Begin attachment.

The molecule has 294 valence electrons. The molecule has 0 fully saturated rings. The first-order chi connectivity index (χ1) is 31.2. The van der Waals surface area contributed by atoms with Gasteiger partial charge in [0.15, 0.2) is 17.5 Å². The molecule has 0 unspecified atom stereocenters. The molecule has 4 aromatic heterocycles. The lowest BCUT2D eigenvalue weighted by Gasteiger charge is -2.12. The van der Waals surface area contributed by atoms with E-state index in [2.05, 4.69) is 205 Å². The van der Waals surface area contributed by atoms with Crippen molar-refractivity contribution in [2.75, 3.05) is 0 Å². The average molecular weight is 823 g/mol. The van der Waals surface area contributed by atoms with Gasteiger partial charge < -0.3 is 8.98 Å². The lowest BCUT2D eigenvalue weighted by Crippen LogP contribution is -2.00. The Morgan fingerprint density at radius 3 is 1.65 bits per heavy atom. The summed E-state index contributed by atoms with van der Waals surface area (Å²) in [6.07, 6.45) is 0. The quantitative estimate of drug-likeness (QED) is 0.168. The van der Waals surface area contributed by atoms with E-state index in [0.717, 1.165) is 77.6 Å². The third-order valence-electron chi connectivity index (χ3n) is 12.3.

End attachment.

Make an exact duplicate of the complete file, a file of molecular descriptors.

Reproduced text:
The molecule has 294 valence electrons. The molecule has 0 fully saturated rings. The first-order chi connectivity index (χ1) is 31.2. The van der Waals surface area contributed by atoms with Gasteiger partial charge in [0.15, 0.2) is 17.5 Å². The molecule has 0 unspecified atom stereocenters. The molecule has 4 aromatic heterocycles. The lowest BCUT2D eigenvalue weighted by Gasteiger charge is -2.12. The van der Waals surface area contributed by atoms with E-state index in [2.05, 4.69) is 205 Å². The van der Waals surface area contributed by atoms with Crippen molar-refractivity contribution in [2.75, 3.05) is 0 Å². The average molecular weight is 823 g/mol. The van der Waals surface area contributed by atoms with Gasteiger partial charge < -0.3 is 8.98 Å². The lowest BCUT2D eigenvalue weighted by Crippen LogP contribution is -2.00. The Morgan fingerprint density at radius 3 is 1.65 bits per heavy atom. The summed E-state index contributed by atoms with van der Waals surface area (Å²) in [6.07, 6.45) is 0. The quantitative estimate of drug-likeness (QED) is 0.168. The van der Waals surface area contributed by atoms with E-state index in [0.717, 1.165) is 77.6 Å². The third-order valence-electron chi connectivity index (χ3n) is 12.3.